It was the weekend after Easter, our outing.  My best bud and I, Bobby, had walked through the woods near the golf course.  After we’d reached the Effie Yeaw Nature Center and spent some time watching a rescued Great Horned Owl behind a sheet of glass, we’d trekked the extra mile to the river.  It was peaceful and quiet that day, a few deer, some wild turkey, squirrels, nothing to write home about.

On our way back to our picnic blanket, Bobby spotted something under an oak tree, in plain sight.  As we walked closer, we noticed it was a rabbit.  Not just any rabbit, it was a giant, white fluffy rabbit.  Bobby had gotten up close, down on his knees, petted the rabbit.  It had clearly been released in the gorgeous park by some loving parents whose kids had grown tired of cleaning up all the rabbit pellets and feeding the damned things.

“Please, Dad, can we bring it home?”

I’m not one to pick up after someone else’s bad choices or mistakes.  Mine keep me fully occupied.

“Son, you know your Mom ain’t going to have anything to do with that, right?”

“Mom will let me keep it; I promise.  She always gives in.  She feels guilty because she works all the time.” To be honest, that’s the last time I’d seen my son smile.

“What the hell, son.  Let’s give it a try.”

“Really, Pops, I love you.  You have balls.”

And so, Trix, ah, Bobby swooped up the large floppy-eared creature.  We’d walked back to the picnic area where Bobby presented his wondrous rabbit to his surprised mom.  I’d thought it would somehow stop some of the loneliness inside he’d been feeling at school, the loneliness of not having a sister or brother or many friends.

Bobby is smart.  He’d known that his mother didn’t want to have any more children with me.  It was my fault.  I own that.  After a good amount of verbal arm wrestling, Martha relented.

For the next week, evenings mostly, it was all about building Bobby’s rabbit hutch, just one.  Google and YouTube advised us on the project.  We’d used a lot of scrap wood and screws I had littered around the house and the small garage.  Luckily, I’d had a leftover roll of chicken wire from a concrete pour I’d done.

We’d gotten feed, even bought a second-hand metal watering bowl at Goodwill.  Bobby insisted on a padlock for protection, “hawks, coyotes, even cats,” he’d said.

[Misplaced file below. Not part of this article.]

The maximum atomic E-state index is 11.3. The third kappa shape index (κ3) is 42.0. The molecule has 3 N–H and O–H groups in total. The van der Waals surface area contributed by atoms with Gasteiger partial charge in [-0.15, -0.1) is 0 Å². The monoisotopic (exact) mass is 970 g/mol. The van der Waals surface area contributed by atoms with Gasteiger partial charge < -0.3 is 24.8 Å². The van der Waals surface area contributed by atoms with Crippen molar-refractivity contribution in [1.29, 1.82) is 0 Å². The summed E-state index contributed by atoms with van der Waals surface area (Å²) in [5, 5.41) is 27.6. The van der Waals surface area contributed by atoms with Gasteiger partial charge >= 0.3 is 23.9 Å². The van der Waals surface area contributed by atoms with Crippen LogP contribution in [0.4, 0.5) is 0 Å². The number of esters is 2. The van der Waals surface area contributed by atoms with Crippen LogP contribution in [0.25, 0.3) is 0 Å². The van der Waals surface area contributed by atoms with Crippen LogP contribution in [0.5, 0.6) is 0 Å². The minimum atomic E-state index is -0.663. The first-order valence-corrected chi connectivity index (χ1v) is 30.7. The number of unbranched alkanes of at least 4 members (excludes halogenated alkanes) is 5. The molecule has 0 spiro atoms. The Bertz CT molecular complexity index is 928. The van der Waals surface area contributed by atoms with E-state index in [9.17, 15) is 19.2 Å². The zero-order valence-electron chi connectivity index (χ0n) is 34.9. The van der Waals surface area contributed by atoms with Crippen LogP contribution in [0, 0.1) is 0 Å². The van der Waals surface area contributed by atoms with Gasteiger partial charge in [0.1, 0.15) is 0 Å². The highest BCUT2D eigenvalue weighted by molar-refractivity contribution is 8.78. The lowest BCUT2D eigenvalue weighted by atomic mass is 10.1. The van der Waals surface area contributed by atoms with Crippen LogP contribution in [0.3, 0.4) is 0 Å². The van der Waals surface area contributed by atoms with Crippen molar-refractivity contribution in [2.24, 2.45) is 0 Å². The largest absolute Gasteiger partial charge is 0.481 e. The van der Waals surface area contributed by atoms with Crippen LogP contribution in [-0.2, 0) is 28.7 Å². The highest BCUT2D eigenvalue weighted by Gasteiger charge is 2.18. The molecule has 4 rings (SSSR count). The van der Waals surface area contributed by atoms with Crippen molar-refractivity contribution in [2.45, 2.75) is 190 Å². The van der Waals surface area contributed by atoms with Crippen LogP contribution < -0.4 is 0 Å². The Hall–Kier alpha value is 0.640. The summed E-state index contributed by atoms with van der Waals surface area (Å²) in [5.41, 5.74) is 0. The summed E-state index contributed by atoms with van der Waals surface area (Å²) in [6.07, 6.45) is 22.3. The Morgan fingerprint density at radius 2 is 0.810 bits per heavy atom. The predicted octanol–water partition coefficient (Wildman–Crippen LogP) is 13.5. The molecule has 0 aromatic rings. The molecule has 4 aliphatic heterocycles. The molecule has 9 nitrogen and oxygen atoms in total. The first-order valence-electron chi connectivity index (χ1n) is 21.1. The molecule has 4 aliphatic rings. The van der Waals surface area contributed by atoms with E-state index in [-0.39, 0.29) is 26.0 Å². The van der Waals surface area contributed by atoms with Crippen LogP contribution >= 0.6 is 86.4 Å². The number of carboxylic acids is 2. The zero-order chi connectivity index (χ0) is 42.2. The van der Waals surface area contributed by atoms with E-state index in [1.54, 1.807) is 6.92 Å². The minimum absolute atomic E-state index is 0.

Two weeks passed.  By now, Bobby had gotten into the rhythm of feeding his pet and cleaning up after it.  It didn’t take long before he’d twisted our arms to go back to the park, and so we went.

After KFC and slurps of biscuits and gravy, Bobby tugged me up on my feet and insisted we hike to the river again.  We’d ended up under the same oak tree, where he’d found R-1.  Bobby looked sad.  It was as if he’d thought another rabbit would appear out of nowhere, like when Jesus had left the cave, but there was nothing.  Nothing unless you count the cool breeze that insisted on wafting up off the cool, green American River.

We’d made it to the water’s edge, near the skipping stones.  We skipped a few.  Bobby chatted up a storm.  He was on one of his few talking jags.  I’d agreed to another trail on our way back.

Bobby spotted it, not more than twenty feet ahead.  It was white and bright red.  I’d attempted to hold onto my boy with everything I had, but he was strong with love.  He’d forced himself free.  By the time I’d quickened my step to the scene, Bobby was bawling like a newborn calf.

Just outside the pathway was a patch of blood-stained fur and what looked like a crab’s body.  You know, the shell part, after you spoon out the guts?  It was an empty white rabbit skull, or what was left of it.  There was: an unlucky, bloody rabbit’s foot, an eyeball, dry and dull, and intestines that had been half-eaten by coyotes or ravens, and the cutest pristine, white, fluffy tail.

Snot bubbles percolated out of Bobby’s nose.  He’d sobbed so much.  His hair was sweaty and wet as if he’d been in a fight.  He was shaking, a coiled spring of grief, red-faced and angry too.

“Why, what, who, dad?” he’d asked.

“Son,” I’d grabbed him by his bloody hand, “let’s go.  Your mother is waiting.”